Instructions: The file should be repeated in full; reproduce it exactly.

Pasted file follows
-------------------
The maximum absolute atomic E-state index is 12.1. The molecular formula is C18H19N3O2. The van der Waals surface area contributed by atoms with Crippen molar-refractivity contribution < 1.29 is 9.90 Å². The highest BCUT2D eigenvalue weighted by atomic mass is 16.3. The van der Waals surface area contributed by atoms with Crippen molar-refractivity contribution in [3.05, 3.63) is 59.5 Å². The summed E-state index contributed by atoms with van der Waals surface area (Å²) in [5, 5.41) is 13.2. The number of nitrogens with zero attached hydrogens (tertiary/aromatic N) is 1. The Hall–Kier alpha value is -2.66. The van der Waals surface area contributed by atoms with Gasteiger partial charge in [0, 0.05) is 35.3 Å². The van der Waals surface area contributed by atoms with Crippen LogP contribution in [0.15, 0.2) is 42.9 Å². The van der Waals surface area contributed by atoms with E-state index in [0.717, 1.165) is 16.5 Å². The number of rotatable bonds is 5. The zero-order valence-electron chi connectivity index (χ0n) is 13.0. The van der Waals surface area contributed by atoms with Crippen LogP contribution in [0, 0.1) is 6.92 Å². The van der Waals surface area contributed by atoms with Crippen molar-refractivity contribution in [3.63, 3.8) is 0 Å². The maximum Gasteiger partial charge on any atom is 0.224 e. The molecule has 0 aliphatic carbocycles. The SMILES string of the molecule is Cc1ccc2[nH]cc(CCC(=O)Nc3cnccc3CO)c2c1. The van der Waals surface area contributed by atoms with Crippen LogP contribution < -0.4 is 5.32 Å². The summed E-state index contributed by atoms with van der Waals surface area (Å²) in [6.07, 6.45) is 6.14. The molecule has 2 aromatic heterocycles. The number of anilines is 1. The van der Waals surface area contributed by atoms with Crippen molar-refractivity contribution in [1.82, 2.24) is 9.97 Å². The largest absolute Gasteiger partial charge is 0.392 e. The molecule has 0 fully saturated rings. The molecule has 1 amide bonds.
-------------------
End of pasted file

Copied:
The maximum absolute atomic E-state index is 12.1. The molecular formula is C18H19N3O2. The van der Waals surface area contributed by atoms with Crippen molar-refractivity contribution < 1.29 is 9.90 Å². The highest BCUT2D eigenvalue weighted by atomic mass is 16.3. The van der Waals surface area contributed by atoms with Crippen molar-refractivity contribution in [3.05, 3.63) is 59.5 Å². The summed E-state index contributed by atoms with van der Waals surface area (Å²) in [5, 5.41) is 13.2. The number of nitrogens with zero attached hydrogens (tertiary/aromatic N) is 1. The Hall–Kier alpha value is -2.66. The van der Waals surface area contributed by atoms with Gasteiger partial charge in [0, 0.05) is 35.3 Å². The van der Waals surface area contributed by atoms with Crippen LogP contribution in [0.15, 0.2) is 42.9 Å². The van der Waals surface area contributed by atoms with E-state index in [0.717, 1.165) is 16.5 Å². The number of rotatable bonds is 5. The zero-order valence-electron chi connectivity index (χ0n) is 13.0. The van der Waals surface area contributed by atoms with Crippen LogP contribution in [0, 0.1) is 6.92 Å². The van der Waals surface area contributed by atoms with Crippen molar-refractivity contribution in [3.63, 3.8) is 0 Å². The maximum Gasteiger partial charge on any atom is 0.224 e. The molecule has 0 aliphatic carbocycles. The SMILES string of the molecule is Cc1ccc2[nH]cc(CCC(=O)Nc3cnccc3CO)c2c1. The van der Waals surface area contributed by atoms with Crippen LogP contribution < -0.4 is 5.32 Å². The summed E-state index contributed by atoms with van der Waals surface area (Å²) in [6.07, 6.45) is 6.14. The molecule has 2 aromatic heterocycles. The number of anilines is 1. The van der Waals surface area contributed by atoms with Crippen molar-refractivity contribution in [1.82, 2.24) is 9.97 Å². The largest absolute Gasteiger partial charge is 0.392 e. The molecule has 0 fully saturated rings. The molecule has 1 amide bonds.